Chattering Mind

Chattering Mind

Boteach’s ‘Shalom in the Home’ Featured on Oprah

“What is Oprah, anyway?” asked my youngest as I gathered both boys around the television at four p.m. yesterday.

“It’s–she’s–a popular talk show host and Rabbi Shmuley–remember him?–is on her program today,” I told them, thinking: how hard can it be to get kids to look at a television set? “They’re both going to talk about how families can get along better!” Well, that immediately killed their interest. But in the end, they got into it.

Rabbi Shmuley Boteach is a columnist, but is perhaps most famous for being the author of “Kosher Sex,” a Jewish advice tome akin to another brisk seller, “Hot Monoganomy.” Both books advocate doing whatever it takes–sex toys, etc.–to keep a marriage frisky. Boteach was on “The Oprah Winfrey Show” yesterday to promote his Learning Channel (TLC) family therapy program called “Shalom in the Home,” a family fix-it show that appeals to anyone, not just Jewish viewers.


I like it that a rabbi in a yarmulke is seen as a potentially great family therapist, instead of the usual prim and firm British nanny. Boteach’s premise is that too many dads feel broken and detached, night after night, and that too many moms nag since they’re working outside the home and are often exhausted by their own feminine style of micromanaging. The first couple Oprah invited onstage to demonstrate Boteach’s therapeutic prowess was getting no respect from its offspring–despite the fact that the Dad was a chiropractor, and the mom was a yoga instructor! Boteach showed embarrassing video tape of the family’s dysfunctional patterns, and then sent all five out to volunteer at New York City’s Bowery Mission, where they prepared a meal for the homeless before returning to their own house sobered, grateful, and back in love with one another.


The rest of the “Oprah” show featured snippets on why it’s wrong to give your kids everything they want. “You’re creating insatiable needs in your children when you give them too much!” Boteach said. One mother who’d given her five-year-old daughter diamond earrings, seemed in desperate need of more counseling as Oprah was obliged to wrap the hour up. Oh well, you can’t heal everybody.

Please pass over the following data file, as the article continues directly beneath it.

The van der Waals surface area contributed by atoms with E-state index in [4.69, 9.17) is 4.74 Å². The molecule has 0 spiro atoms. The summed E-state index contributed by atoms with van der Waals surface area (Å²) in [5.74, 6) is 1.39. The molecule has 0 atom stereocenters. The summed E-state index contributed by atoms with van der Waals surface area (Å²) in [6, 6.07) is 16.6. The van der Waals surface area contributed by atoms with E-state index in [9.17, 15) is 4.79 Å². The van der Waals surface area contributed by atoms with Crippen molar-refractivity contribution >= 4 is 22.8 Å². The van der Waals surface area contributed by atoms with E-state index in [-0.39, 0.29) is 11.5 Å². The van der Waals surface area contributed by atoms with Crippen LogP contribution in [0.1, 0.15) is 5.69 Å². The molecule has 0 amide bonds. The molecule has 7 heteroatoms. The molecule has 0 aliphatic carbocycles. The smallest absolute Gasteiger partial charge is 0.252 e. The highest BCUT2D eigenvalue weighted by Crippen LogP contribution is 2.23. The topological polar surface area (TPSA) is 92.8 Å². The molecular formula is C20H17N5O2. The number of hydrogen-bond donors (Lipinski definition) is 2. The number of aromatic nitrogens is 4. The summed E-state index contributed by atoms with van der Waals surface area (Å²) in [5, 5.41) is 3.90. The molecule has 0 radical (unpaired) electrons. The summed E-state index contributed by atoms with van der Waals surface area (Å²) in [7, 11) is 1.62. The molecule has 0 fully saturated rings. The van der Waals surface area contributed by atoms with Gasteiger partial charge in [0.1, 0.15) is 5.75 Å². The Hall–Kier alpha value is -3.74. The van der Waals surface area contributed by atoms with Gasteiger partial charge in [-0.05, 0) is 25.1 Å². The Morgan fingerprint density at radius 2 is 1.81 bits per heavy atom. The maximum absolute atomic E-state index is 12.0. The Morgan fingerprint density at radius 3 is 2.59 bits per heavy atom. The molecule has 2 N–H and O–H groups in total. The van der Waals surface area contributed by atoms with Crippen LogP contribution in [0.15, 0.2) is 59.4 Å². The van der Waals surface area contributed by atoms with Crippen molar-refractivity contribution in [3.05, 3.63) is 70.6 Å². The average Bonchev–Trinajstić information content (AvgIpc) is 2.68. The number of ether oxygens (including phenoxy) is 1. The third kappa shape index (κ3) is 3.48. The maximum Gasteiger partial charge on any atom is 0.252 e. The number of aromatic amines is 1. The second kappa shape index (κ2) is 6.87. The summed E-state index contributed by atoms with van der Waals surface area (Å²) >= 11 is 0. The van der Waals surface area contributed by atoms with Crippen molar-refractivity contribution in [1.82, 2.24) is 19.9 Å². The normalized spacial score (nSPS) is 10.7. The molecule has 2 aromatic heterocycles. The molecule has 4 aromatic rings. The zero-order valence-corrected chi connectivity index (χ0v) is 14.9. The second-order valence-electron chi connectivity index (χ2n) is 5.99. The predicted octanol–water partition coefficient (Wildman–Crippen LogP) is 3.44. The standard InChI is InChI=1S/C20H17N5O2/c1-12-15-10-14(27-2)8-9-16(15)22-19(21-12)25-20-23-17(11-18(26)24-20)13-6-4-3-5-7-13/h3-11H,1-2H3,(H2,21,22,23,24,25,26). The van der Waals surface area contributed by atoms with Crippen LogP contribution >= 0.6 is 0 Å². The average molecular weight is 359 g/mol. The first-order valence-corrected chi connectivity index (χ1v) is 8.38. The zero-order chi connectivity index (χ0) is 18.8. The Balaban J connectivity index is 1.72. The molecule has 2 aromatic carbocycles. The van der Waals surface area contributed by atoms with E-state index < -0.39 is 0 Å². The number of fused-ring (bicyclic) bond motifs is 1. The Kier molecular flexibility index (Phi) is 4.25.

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posted June 28, 2006 at 3:27 pm

I saw that show and I was moved when he told the second family , they were giving too much because they wanted to be loved by there children. Boteach said a parnts’ job is to be a good parent not a popular friend to your children. they will have lots of friends in thier lives but only one mother and father. About the diamond earings. What is the big deal. Does the 5 year old really know the difference between a real diamond and crystals. If the parents can afford diamonds and want to have the child wear them, I don’t think that is spoiling them. My daughters both have diamond earrings,they were 3 months old . I don’t think I bought them to spoil them. I bought them because I wanted them to have them. End of story. If someone buys a beautiful home , does that mean they are spoiling there children because there are starving children somewhere else? NO. Are these people selfish? NO They can afford it. Teaching children boundaries and empathy and right from wrong and still letting them feel that they are deserving of nice things is raising a well rounded person. Teaching children to be thankful for what they have is very important and teach them not to focus on what they don’t have . Need is different. You do what you have to do. I came from a middle class italian family and my mom and dad gave me what I needed and always kept my brother & I in check,there were other families that had more than us, but we always appreciated what we had and thought that what they had was cool. We also had a deep spiritual belief! Good things come to those who wait and you need to work hard for what you want. Anyway I could go on and on like I am. But I wanted to comment on Boteach and say he is right on the mark and I can relate. Coming from different backrounds I am catholic and he being Jewish but it is all the same in the name of FAMILY!!!!!>

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posted June 28, 2006 at 7:34 pm

I think the motivation behind giving tells as much as the gift itself. A family that can afford to give their children diamonds is not inherently misguided or materialistic. However the family that gives their children diamonds to communicate a false superiority over others less fortunate or to illustrate their wealth is unhealthy, and sends the wrong message. Raising children to EXPECT nice THINGS is wrong. Raising children who value and contribute to humanity is far more important. A poor family squandering money on diamonds for a 5 year old, as opposed to maybe offering a nice pair of pearl earrings, clearly speaks of issues with the self-worth and self-esteem of the giver. Motivation is the issue here.>

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